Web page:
I love this photo, it's so Monty Pythonesque, what a fantastic expression our would be Graham Chapman has on his face. (I swear it's him!! Open the link in a different window and compare!!!!)

So, the question is:  Is the bull real, or a fake?? Leave your comments at the bottom I'd love to know what you think!!

Well, with such a worthy beef heritage it would be criminal not to know how to cook a steak!! Here's how!! : )

ingredients (serves 1)
for the steak
1 ribeye steak (or whichever cut you prefer)
extra virgin olive oil
pinch of salt

for the sauce/garnish
extra virgin olive oil or single cream

method
Leave steak out so that it's at room temperature, warmer still if possible, better up to 35C.

When picking your steak, look for steak that's well marbled, that is, has thin flecks of fat running through the meat. These will render as the steak is cooked, enriching the flavour of the meat! My favourite cuts are hanger steak and rib eye, and if I'm honest I wouldn't turn my nose up at a bone-in, fore rib either!! (for pay day anyway!!)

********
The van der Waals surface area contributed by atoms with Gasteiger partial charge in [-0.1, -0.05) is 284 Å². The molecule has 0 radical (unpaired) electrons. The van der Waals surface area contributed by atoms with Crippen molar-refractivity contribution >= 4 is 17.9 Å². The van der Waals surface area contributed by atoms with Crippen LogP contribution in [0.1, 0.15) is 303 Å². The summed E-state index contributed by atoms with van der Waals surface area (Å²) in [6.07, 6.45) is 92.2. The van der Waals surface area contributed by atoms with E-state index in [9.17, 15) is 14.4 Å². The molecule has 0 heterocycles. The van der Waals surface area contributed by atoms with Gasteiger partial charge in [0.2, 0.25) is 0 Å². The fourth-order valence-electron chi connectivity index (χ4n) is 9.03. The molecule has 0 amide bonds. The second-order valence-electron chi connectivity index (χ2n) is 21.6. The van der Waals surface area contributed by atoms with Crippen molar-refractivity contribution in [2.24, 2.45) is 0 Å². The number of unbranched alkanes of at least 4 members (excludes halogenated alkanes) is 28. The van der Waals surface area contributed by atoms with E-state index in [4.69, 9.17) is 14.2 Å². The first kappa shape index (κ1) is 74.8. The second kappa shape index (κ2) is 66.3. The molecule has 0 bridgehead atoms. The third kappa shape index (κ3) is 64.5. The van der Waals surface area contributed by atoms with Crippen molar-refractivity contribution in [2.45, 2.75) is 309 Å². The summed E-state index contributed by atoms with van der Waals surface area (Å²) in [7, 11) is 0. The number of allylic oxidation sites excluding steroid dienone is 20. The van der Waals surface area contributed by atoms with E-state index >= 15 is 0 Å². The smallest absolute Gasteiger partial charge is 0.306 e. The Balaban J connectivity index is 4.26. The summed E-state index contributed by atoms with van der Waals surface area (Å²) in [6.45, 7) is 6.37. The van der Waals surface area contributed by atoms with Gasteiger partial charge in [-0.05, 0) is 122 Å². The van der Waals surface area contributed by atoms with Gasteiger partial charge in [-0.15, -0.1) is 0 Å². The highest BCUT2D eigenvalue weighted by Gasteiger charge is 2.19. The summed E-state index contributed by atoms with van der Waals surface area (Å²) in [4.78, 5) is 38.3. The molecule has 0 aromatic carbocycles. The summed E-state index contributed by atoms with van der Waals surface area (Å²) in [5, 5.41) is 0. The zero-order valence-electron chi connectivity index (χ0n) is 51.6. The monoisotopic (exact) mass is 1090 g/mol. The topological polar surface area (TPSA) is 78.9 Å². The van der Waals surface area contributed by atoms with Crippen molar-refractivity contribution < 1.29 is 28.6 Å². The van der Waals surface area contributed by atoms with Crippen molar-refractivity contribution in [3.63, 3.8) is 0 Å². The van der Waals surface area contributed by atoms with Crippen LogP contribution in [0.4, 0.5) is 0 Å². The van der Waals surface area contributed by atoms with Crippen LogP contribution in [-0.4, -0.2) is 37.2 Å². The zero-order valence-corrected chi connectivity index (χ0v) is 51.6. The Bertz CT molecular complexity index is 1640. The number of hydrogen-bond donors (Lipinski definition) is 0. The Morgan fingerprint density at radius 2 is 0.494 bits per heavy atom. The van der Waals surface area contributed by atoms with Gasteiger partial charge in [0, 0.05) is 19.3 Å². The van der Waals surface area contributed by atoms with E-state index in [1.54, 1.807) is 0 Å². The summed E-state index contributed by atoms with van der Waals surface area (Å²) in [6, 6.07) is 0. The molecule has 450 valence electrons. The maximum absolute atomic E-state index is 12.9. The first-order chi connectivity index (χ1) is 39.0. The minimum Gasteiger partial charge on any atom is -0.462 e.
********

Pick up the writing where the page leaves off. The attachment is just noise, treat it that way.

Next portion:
Get you pan hot so that it would be smoking if it had oil in it, season and oil the steak and put it in the pan.

Once you have a nice golden crust formed, turn the steak and cook the other side. Once it's ready remove it from the pan and put on a warm plate to rest.

Deglaze the pan with a touch of water (100ml) or white wine and once half has evaporated add a tbsp of extra virgin olive or single cream, add the juice from your rested steak, mix and pour this cracking sauce over it!!

Serve immediately!!
rare



wait a minute, how do I know when it's ready?
Couple of options here, you can probe it with a temp probe: 45C for rare, 55C for medium  and 65C for well done!
or
You can give it a prod and see how cooked it is by how much the meat resists, this comes with experience but a good guide is to compare how it feels with how the base of your thumb feels when
medium-rare
your thumb is touching the tip of one of your fingers: